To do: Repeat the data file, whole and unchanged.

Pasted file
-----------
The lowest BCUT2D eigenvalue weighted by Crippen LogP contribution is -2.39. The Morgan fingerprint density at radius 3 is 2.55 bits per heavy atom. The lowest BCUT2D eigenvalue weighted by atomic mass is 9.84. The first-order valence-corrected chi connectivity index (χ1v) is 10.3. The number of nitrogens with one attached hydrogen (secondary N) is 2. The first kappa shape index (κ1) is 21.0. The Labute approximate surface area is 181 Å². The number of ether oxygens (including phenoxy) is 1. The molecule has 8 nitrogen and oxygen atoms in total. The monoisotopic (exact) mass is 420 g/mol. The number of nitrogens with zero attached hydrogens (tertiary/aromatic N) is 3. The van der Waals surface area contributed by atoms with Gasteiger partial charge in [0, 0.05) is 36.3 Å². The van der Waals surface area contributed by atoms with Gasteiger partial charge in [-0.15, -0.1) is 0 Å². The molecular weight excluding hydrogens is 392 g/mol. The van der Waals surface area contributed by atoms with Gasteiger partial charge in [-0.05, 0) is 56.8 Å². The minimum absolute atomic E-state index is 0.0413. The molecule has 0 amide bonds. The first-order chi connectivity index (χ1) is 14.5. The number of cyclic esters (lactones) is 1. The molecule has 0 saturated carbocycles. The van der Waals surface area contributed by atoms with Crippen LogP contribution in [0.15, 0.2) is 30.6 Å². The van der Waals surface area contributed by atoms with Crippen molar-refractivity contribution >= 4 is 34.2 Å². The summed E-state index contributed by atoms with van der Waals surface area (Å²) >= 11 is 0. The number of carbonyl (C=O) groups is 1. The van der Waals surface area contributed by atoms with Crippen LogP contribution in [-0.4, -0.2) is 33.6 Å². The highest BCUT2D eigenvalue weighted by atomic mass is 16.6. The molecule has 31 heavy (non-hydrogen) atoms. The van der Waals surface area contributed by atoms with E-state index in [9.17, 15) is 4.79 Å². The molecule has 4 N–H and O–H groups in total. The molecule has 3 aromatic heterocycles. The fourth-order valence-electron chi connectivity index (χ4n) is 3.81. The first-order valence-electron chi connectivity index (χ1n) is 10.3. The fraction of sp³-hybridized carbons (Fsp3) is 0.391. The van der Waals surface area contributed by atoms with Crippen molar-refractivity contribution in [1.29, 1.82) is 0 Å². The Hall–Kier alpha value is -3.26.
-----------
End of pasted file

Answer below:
The lowest BCUT2D eigenvalue weighted by Crippen LogP contribution is -2.39. The Morgan fingerprint density at radius 3 is 2.55 bits per heavy atom. The lowest BCUT2D eigenvalue weighted by atomic mass is 9.84. The first-order valence-corrected chi connectivity index (χ1v) is 10.3. The number of nitrogens with one attached hydrogen (secondary N) is 2. The first kappa shape index (κ1) is 21.0. The Labute approximate surface area is 181 Å². The number of ether oxygens (including phenoxy) is 1. The molecule has 8 nitrogen and oxygen atoms in total. The monoisotopic (exact) mass is 420 g/mol. The number of nitrogens with zero attached hydrogens (tertiary/aromatic N) is 3. The van der Waals surface area contributed by atoms with Gasteiger partial charge in [0, 0.05) is 36.3 Å². The van der Waals surface area contributed by atoms with Gasteiger partial charge in [-0.15, -0.1) is 0 Å². The molecular weight excluding hydrogens is 392 g/mol. The van der Waals surface area contributed by atoms with Gasteiger partial charge in [-0.05, 0) is 56.8 Å². The minimum absolute atomic E-state index is 0.0413. The molecule has 0 amide bonds. The first-order chi connectivity index (χ1) is 14.5. The number of cyclic esters (lactones) is 1. The molecule has 0 saturated carbocycles. The van der Waals surface area contributed by atoms with Crippen LogP contribution in [0.15, 0.2) is 30.6 Å². The van der Waals surface area contributed by atoms with Crippen molar-refractivity contribution >= 4 is 34.2 Å². The summed E-state index contributed by atoms with van der Waals surface area (Å²) >= 11 is 0. The number of carbonyl (C=O) groups is 1. The van der Waals surface area contributed by atoms with Crippen LogP contribution in [-0.4, -0.2) is 33.6 Å². The highest BCUT2D eigenvalue weighted by atomic mass is 16.6. The molecule has 31 heavy (non-hydrogen) atoms. The van der Waals surface area contributed by atoms with E-state index in [9.17, 15) is 4.79 Å². The molecule has 4 N–H and O–H groups in total. The molecule has 3 aromatic heterocycles. The fourth-order valence-electron chi connectivity index (χ4n) is 3.81. The first-order valence-electron chi connectivity index (χ1n) is 10.3. The fraction of sp³-hybridized carbons (Fsp3) is 0.391. The van der Waals surface area contributed by atoms with Crippen molar-refractivity contribution in [1.29, 1.82) is 0 Å². The Hall–Kier alpha value is -3.26.